I asked Jessica, my physical therapist, to explain why it hurts the day after a long run or race.  She started talking about actin, myosin, trigger points and fascia, and my head started to spin.  From what I could gather, movement comes from the interaction of the actin and myosin.  When you do something like run for 20 miles, you can end up with trigger points where the muscles go into a spasm (a contraction) from all the repetitive motion.  Normal movement becomes painful or maybe not even possible, in the case of injury.

According to Jessica, massage is great for recovery and working out the trigger points that result from a long run.  My hero, Meb Keflezighi, uses massage as a key part of his recovery.  Unfortunately for me, my massage therapist, Jennifer, is not on call 24/7.   When I can’t see Jennifer, I have to resort to Plan B – self-massage.

There are lots of self-massaging tools on the market.  After my run on Saturday, I pulled out all the ones that I have in my closets.  It was astonishing to see all the things that I have bought over the years to keep my muscles moving.  Some were things I picked up at my local running stores but others were impulsive purchases made at race Expos.  In my self-massage arsenal I have two different kinds of foam rollers that you can sit or lay on (both in multiple sizes); three different massage sticks; a massage ball; and one hand massage roller.

I drafted my husband for a fun product evaluation experiment.  We tested the self-massage tools by using each of them on the same 6 areas of the body: calf, IT band, hamstrings, quads, glutes, and back.  We used the tools on each area and then gave it a score, using a scale of 1 to 10.  Here are our observations on each of the products (Disclaimer: these are our observations; your mileage may vary.) :

(top to bottom) Pro-Tech Foam Roller (full and travel sizes), the Grid (full and travel sizes)

(top to bottom) Pro-Tech Foam Roller (full and travel sizes), the Grid (full and travel sizes)

Pro-Tech Foam Roller:  This roller is long and smooth.   I have used this one to do some my PT exercises for my arm but not too much for self-massage because it is pretty hard.  It is like rolling on a hard floor.  Not very comfortable.  Neither of us found that it helped much with any of the 6 areas because it didn’t seem to get too deep.  Overall score: 2.17

The Grid:  The Grid is another foam roller but with raised areas, or bumps, of different sizes.  The bumps can get much deeper than the plain foam roller.  You have to get into some unusual positions to use the Grid on some muscles so you have to have balance and some upper body strength.  Both of us thought the Grid did a great job, though my husband felt it was uncomfortable on his back.  Overall score: 8.50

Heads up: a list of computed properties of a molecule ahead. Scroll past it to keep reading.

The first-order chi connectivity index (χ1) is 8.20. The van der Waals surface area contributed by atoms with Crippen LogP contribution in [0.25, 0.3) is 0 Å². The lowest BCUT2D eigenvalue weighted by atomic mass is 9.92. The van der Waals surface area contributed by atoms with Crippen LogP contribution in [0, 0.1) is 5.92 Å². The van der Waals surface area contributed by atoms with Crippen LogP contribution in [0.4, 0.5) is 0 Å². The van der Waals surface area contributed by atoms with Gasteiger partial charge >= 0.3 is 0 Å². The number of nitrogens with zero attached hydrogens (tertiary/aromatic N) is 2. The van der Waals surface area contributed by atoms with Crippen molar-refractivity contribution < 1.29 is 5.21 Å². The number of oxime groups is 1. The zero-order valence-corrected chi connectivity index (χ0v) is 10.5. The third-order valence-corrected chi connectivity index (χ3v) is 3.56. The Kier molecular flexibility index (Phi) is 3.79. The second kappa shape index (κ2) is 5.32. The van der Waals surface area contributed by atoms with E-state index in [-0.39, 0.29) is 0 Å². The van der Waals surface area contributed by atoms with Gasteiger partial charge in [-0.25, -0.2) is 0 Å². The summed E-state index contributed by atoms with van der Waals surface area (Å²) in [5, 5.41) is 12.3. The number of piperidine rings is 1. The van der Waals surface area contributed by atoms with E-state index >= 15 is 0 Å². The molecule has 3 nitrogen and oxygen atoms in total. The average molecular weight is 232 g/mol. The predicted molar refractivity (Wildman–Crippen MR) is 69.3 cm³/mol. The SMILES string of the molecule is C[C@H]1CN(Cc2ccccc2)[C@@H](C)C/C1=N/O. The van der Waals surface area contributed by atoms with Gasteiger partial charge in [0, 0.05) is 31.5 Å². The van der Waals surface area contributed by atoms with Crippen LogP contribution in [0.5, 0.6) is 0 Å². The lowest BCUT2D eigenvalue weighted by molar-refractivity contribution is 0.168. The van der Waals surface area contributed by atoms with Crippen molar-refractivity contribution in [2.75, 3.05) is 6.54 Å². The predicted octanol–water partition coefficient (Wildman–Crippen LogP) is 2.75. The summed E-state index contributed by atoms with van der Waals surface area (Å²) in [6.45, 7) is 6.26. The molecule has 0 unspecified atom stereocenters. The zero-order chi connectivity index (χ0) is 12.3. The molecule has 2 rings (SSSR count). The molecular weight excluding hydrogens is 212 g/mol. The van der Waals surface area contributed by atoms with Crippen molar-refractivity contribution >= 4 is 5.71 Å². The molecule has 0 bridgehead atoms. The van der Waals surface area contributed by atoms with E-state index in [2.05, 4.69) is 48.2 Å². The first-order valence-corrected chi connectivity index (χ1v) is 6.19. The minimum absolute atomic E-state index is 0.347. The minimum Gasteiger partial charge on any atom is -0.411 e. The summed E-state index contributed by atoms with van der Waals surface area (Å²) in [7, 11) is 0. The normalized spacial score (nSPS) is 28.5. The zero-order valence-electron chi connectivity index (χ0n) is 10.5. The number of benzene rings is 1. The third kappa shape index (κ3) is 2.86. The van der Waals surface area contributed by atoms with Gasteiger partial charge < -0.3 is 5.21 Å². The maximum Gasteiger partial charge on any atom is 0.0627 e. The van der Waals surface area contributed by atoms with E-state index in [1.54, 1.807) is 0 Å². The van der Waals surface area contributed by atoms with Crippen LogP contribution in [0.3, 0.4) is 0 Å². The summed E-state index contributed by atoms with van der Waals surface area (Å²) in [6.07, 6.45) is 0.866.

(left to right) the Marathon Stick, the Hybrid Stick, the RangeRoller Pro, the Orb Massage Ball, Addaday Marble Massage Roller

(left to right) the Marathon Stick, the Hybrid Stick with red trigger wheel, the RangeRoller Pro with four black Trigger Treads, the Orb Massage Ball, Addaday Marble Massage Roller

The Marathon Stick:  I think this was one of the first self-massage tools that I ever bought.  It is a stick about 20 inches long with beads that move independently of each other.  You can roll the stick over muscles to work out sore areas.  Because it is flexible, it contours to areas of the body.  The Marathon Stick doesn’t provide a deep massage like the Grid and, in my opinion, is only good for lightly massaging the legs.  I saw videos on the Internet that show how to use the Stick on other parts of the body like the neck and back.  I don’t have the flexibility with my right arm to use it that way.  Compared to some of the other tools, my husband and I didn’t rate this one too high.  Over all score:  4.0

The Hybrid Stick:  The Hybrid Stick is very similar to the Marathon Stick except it has a single trigger wheel in the center that can reach deeper into a muscle.   The trigger wheel made this tool score higher in our review.  Overall score: 5.0

The RangeRoller Pro: This 16” stick is firmer than the other stick rollers that I have.  It has 4 Trigger Treads ™ (similar to the trigger wheel on the Hybrid Stick) that can reach deeper into the muscles.  Like the other stick rollers, I had difficulty using this on some spots due to my arm and we both found that it isn’t as helpful on the glutes.   Both my husband and I gave the RangeRoller high marks for working our legs.  Overall score: 6.5

The Orb Massage Ball:  The Orb Massage Ball is a 5” nubby ball made by ProTec.  I bought the Orb at an Expo this year.  It appealed to me because of its small size.  It fits into my carry-on.  It works like the foam rollers.  You can roll along the sore areas of your legs and even into your glutes.  I thought it was a bit difficult to use on the outside of my calves but otherwise it was pretty effective.  Overall score: 7.0

Addaday Marble Massage Roller:  I bought this at an Expo last Spring.  The 3 marbles can get deep without sharp pain.  The Addaday roller fits easily in the palm of my hand so I can massage any place that I can reach.  While it is not very helpful for massaging hamstrings or glutes, I think it works great on calves, quads, and the IT Band.  Plus I can massage my neck and arms, areas that are still recovering from my broken arm.  The small size makes this one very portable.  I can toss it into my carry-on bag or even my purse for a quick leg massage when I am flying on the plane.   I liked this one more than my husband did.  Overall score: 6.0 (I would give it 7 just because of how portable it is.)